until the inquiry was productive. Id. at 831.
7 Contrary to what the appellees claim, this duty of
disclosure does not require doctors to admit liability. Rather,
if asked a direct question, a doctor must inform the patient of
any relevant information which a reasonable person would want to
know about his treatment. In this case, the fact that the
operative procedures themselves caused Pedersen's paralysis does
not establish that any of the defendants are liable. It is
possible that the procedures, despite their effects, were the
most appropriate under all the circumstances.
8 Citing Reyes v. County of Los Angeles, 243 Cal. Rptr. 35,
40-41 (Cal. App. 1988), the appellees argue that a
misrepresentation does not toll the statute of limitations.
However, Reyes does not consider, or mention, a physician's duty
of disclosure. There are numerous cases in California and in
other jurisdictions which recognize this duty in a statute of
limitations context. See, e.g., Emmett v. Eastern Dispensary &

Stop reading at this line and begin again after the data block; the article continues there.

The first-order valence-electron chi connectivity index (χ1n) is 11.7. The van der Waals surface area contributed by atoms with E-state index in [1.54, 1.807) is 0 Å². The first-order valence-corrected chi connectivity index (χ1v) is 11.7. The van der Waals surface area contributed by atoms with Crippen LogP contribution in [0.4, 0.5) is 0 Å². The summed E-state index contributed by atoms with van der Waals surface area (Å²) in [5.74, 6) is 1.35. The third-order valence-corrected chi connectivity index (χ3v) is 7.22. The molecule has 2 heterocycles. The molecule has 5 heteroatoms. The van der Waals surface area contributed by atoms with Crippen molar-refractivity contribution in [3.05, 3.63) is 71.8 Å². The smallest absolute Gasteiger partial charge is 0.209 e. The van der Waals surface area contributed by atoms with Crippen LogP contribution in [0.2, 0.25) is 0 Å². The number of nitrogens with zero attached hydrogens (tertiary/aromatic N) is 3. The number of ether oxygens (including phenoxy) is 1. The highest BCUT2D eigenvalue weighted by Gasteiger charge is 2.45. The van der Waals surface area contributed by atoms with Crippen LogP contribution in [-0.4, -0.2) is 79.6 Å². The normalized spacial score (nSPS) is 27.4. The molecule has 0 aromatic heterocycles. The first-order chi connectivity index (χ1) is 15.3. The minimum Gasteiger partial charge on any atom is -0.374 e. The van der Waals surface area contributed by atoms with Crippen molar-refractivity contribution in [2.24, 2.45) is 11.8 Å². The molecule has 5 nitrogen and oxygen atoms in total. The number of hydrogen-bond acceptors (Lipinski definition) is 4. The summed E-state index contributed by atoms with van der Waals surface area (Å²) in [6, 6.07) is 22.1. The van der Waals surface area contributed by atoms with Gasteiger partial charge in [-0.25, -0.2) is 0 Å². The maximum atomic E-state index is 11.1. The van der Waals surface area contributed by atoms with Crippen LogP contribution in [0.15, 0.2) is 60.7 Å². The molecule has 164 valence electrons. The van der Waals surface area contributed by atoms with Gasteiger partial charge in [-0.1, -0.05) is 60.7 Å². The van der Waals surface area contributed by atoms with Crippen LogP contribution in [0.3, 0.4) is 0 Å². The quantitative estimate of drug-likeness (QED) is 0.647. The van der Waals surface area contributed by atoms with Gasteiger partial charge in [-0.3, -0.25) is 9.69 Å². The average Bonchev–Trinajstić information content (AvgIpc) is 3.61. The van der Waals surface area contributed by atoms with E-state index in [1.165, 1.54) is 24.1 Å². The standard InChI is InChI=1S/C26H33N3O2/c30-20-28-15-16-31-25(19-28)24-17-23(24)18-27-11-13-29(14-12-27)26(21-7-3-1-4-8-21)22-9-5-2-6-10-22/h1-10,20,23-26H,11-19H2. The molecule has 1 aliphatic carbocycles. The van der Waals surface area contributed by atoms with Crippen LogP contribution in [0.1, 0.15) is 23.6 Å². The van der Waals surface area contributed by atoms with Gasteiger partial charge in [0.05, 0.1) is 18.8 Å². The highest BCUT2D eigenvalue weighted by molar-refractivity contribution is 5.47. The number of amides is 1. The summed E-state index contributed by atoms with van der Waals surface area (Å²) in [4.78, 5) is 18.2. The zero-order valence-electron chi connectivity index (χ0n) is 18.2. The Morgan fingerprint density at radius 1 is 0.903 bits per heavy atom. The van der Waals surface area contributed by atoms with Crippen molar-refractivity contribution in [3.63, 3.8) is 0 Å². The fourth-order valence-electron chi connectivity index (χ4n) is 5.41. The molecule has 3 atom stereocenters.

Casualty Hosp., 396 F.2d 931, 935 (D.C. Cir. 1967); Brown v.
Bleiberg, 651 P.2d 815, 821 (Cal. 1982) (en banc); Pashley v.
Pacific Elec. Co., 153 P.2d 325, 330 (Cal. 1944); Witherell v.
Weimer, 515 N.E.2d 68, 73 (Ill. 1987); Kern v. St. Joseph Hosp.,
697 P.2d 135, 139 (N.M. 1985); see also 61 Am. Jur. 2d Physicians
and Surgeons, 167, 229 (1981).
9 In Carter v. Hoblit, 755 P.2d 1084, 1087 (Alaska 1988), we
held that there is no requirement that a fraud victim act
reasonably in order to be entitled to the benefit of a statutory
discovery rule. We noted the growing trend of courts "to move
toward the doctrine that negligence in trusting a
misrepresentation will not excuse positive willful fraud or
deprive the defrauded person of his remedy." Id. (quoting W.
Jaeger, Williston on Contracts 1515B, at 487 (3rd ed. 1970)).
We observed in Carter that in actions not involving the statutory
discovery rule reasonable reliance remains an element of
estoppel. Pedersen does not argue that the Carter holding should
be extended to this case.
10 In this regard the court notes that a plaintiff is
generally charged with the lapses of an attorney acting in his
behalf insofar as constructive notice and diligent investigation